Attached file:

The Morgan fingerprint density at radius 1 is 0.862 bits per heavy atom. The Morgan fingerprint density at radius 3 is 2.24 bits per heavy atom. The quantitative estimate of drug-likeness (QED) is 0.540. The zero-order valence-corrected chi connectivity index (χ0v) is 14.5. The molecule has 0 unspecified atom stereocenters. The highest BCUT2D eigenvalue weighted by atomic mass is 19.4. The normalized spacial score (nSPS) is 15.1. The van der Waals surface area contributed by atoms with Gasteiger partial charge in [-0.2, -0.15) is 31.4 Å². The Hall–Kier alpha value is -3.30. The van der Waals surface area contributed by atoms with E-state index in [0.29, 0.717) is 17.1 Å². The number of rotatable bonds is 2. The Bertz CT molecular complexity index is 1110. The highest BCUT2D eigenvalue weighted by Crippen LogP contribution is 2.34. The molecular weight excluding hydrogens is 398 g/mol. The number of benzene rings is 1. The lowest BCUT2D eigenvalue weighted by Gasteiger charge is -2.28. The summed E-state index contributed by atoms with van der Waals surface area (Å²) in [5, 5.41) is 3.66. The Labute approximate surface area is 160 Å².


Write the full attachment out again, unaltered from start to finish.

The Morgan fingerprint density at radius 1 is 0.862 bits per heavy atom. The Morgan fingerprint density at radius 3 is 2.24 bits per heavy atom. The quantitative estimate of drug-likeness (QED) is 0.540. The zero-order valence-corrected chi connectivity index (χ0v) is 14.5. The molecule has 0 unspecified atom stereocenters. The highest BCUT2D eigenvalue weighted by atomic mass is 19.4. The normalized spacial score (nSPS) is 15.1. The van der Waals surface area contributed by atoms with Gasteiger partial charge in [-0.2, -0.15) is 31.4 Å². The Hall–Kier alpha value is -3.30. The van der Waals surface area contributed by atoms with E-state index in [0.29, 0.717) is 17.1 Å². The number of rotatable bonds is 2. The Bertz CT molecular complexity index is 1110. The highest BCUT2D eigenvalue weighted by Crippen LogP contribution is 2.34. The molecular weight excluding hydrogens is 398 g/mol. The number of benzene rings is 1. The lowest BCUT2D eigenvalue weighted by Gasteiger charge is -2.28. The summed E-state index contributed by atoms with van der Waals surface area (Å²) in [5, 5.41) is 3.66. The Labute approximate surface area is 160 Å².